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Rodrigo Moreno-Reyes R Moreno-Reyes, Department of Nuclear Medicine, Université Libre de Bruxelles, Bruxelles, 1050, Belgium

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Ulla Feldt-Rasmussen U Feldt-Rasmussen, Department of Endocrinology and Metabolism, University of Copenhagen, Kobenhavn, 1165, Denmark

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Agnieszka Piekiełko-Witkowska A Piekiełko-Witkowska, Department of Biochemistry and Molecular Biology, Centre of Postgraduate Medical Education, Warsaw, 01-813, Poland

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Adriana Gaspar da Rocha A Gaspar da Rocha, Public Health Unit, University of Porto Institute of Molecular Pathology and Immunology, Porto, 4200-465, Portugal

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Corin Badiu C Badiu, National Institute of Endocrinology "C Davila" University of Medicine and Pharmacy, Bucharest, Romania

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Josef Koehrle J Koehrle, Institut für Experimentelle Endokrinologie, Berlin, Germany

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Leonidas Duntas L Duntas, Metabolism and Diabetes National Kapodistrian University of Athens, Athens, Greece

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Abstract

In 2022, the European Chemicals Agency (ECHA) made a statement concluding that iodine is an endocrine disruptor (ED). "We stress the fact that the ECHA opinion ECHA/BPC/357/2022 is based on their misguidedly zooming in on exclusively the biocidal products (e.g., hand disinfectants, disinfection of animals’ teats/udder, embalming fluids before cremation, etc.) that contain molecular iodine (I2), entirely neglecting [see the 2013 ECHA Regulation (EU) n°528/2012 describing iodine as being of “great importance for human health”. Clearly, the current sweeping and erroneous classification of “iodine” as an endocrine disruptor is ill-advised. We moreover call upon the scientific and medical community at large to use the accurate scientific nomenclature, i.e., iodide or iodate instead of “iodine” when referring to iodized salts and food prepared there with. Drugs, diagnostic agents, and synthetic chemicals containing the element iodine in the form of covalent bonds must be correctly labelled ‘’iodinated’’, if possible, using each time their distinctive and accurate chemical or pharmacological name.

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Rodrigo Moreno-Reyes Department of Nuclear Medicine, Hospital Erasme, Université Libre de Bruxelles, Brussels, Belgium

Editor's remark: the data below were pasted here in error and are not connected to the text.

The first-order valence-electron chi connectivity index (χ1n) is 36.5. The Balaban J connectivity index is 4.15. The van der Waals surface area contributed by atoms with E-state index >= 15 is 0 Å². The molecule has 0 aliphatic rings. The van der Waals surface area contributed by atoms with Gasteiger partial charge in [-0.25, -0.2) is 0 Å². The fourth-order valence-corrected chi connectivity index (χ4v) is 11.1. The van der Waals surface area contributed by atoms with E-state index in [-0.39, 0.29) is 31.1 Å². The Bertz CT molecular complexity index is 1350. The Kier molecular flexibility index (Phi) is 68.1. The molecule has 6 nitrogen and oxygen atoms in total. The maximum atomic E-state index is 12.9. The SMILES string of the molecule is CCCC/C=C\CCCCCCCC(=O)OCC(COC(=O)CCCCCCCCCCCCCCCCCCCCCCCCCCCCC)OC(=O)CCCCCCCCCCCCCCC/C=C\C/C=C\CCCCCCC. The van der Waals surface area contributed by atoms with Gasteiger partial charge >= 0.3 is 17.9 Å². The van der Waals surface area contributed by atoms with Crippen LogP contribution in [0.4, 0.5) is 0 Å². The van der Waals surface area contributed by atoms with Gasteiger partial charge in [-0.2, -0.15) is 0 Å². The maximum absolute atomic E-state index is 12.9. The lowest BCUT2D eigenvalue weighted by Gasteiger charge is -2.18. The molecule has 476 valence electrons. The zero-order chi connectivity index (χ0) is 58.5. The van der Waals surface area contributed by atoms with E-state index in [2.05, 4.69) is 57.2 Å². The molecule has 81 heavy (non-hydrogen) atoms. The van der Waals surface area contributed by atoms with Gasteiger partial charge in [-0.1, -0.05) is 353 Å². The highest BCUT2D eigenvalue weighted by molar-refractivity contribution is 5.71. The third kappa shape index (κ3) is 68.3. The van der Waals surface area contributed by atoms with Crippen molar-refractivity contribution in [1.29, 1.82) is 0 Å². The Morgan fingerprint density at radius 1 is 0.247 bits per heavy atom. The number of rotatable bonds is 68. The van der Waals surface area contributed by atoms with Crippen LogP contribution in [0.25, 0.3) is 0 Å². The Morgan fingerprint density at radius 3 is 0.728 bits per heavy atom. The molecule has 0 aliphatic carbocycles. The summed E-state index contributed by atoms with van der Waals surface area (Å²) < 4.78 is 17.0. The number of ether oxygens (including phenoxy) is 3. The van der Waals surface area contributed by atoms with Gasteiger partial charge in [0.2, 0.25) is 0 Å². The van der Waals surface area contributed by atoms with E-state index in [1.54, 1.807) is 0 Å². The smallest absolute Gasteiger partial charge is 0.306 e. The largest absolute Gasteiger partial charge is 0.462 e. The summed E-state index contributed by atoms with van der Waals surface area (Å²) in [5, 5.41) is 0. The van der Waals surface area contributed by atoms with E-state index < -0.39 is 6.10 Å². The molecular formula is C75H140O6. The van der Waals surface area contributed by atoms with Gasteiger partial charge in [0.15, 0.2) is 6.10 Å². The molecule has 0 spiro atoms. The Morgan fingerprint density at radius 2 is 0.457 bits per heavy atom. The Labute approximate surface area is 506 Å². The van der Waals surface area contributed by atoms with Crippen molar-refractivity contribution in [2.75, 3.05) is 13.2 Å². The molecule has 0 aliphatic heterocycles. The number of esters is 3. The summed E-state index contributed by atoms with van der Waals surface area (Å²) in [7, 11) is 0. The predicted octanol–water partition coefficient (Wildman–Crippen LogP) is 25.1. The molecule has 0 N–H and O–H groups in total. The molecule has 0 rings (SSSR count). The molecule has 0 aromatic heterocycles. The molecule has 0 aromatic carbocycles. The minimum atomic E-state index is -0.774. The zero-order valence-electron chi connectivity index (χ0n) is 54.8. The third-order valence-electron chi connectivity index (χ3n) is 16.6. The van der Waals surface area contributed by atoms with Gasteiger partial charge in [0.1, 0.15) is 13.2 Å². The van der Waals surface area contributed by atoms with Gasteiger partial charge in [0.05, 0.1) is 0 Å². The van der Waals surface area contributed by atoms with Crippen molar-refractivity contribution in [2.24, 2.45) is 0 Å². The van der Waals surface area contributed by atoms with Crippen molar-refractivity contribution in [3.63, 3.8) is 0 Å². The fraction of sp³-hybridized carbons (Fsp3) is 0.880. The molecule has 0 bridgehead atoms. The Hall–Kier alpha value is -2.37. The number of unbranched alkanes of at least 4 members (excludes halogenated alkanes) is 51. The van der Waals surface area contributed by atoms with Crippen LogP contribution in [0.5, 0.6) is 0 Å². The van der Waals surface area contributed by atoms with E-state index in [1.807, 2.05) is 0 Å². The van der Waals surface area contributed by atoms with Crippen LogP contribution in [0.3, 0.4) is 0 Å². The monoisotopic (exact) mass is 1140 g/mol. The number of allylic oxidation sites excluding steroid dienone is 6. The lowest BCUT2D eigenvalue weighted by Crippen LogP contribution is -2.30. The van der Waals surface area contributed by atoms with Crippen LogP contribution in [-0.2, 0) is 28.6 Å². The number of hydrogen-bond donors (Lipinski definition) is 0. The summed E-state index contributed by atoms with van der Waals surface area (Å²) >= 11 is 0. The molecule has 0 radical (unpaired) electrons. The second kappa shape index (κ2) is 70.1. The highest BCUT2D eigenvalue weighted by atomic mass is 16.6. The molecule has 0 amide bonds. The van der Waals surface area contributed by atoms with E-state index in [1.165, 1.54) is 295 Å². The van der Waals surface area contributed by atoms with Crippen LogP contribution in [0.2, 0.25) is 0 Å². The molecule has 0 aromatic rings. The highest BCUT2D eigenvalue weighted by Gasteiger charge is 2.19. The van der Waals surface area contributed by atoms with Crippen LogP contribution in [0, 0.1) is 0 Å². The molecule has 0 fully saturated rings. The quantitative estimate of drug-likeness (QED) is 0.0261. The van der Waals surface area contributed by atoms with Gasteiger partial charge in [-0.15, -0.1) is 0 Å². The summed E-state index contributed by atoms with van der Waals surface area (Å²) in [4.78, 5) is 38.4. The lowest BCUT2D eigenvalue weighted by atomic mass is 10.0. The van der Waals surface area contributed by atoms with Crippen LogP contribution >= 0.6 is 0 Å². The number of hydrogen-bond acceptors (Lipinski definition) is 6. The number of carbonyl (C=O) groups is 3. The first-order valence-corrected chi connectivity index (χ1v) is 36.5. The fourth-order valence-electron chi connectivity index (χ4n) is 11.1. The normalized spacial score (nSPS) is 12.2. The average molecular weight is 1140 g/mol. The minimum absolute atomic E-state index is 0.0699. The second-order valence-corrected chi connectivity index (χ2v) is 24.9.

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Ulla Feldt-Rasmussen Department of Endocrinology and Metabolism, University Hospital Rigshospitalet, and Faculty of Ηealth and Clinical Sciences, University of Copenhagen, Copenhagen, Denmark

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Agnieszka Piekiełko-Witkowska Centre of Postgraduate Medical Education, Centre of Translational Research, Department of Biochemistry and Molecular Biology, Warsaw, Poland: Basic Lead of the European Society of Endocrinology Focus Area on Thyroid

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Adriana Gaspar da Rocha Public Health Unit, ULS Baixo Mondego, Figueira da Foz, Portugal Institute of Molecular Pathology and Immunology of the University of Porto (IPATIMUP), Porto, Portugal Health Investigation and Innovation Institute (i3S), University of Porto, Porto, Portugal

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Corin Badiu National Institute of Endocrinology "C. Davila" University of Medicine and Pharmacy, Bucharest, Romania

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Josef Köhrle Charité-Universitätsmedizin Berlin, Corporate Member of Freie Universität Berlin and Humboldt-Universität zu Berlin, and Berlin Institute of Health, Institut für Experimentelle Endokrinologie, Berlin, Germany: Co-Lead of the European Society of Endocrinology Focus Area on Environmental Endocrinology

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Leonidas Duntas Evgenideion Hospital, Unit of Endocrinology, Metabolism and Diabetes, National Kapodistrian University of Athens, Athens, Greece

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Graphical abstract

Abstract

In 2022, the European Chemicals Agency (ECHA) made a statement concluding that iodine is an endocrine disruptor (ED). We stress the fact that the ECHA opinion ECHA/BPC/357/2022 is based on their misguidedly zooming in on exclusively the biocidal products (e.g. hand disinfectants, disinfection of animals’ teats/udder, embalming fluids before cremation) that contain molecular iodine (I2), entirely neglecting the 2013 ECHA Regulation (EU) no. 528/2012 describing iodine as being of ‘great importance for human health’. Clearly, the current sweeping and erroneous classification of ‘iodine’ as an endocrine disruptor is ill-advised. We moreover call upon the scientific and medical community at large to use the accurate scientific nomenclature, i.e. iodide or iodate instead of ‘iodine’ when referring to iodized salts and food prepared there with. Drugs, diagnostic agents, and synthetic chemicals containing the element iodine in the form of covalent bonds must be correctly labeled ‘iodinated’, if possible, using each time their distinctive and accurate chemical or pharmacological name.

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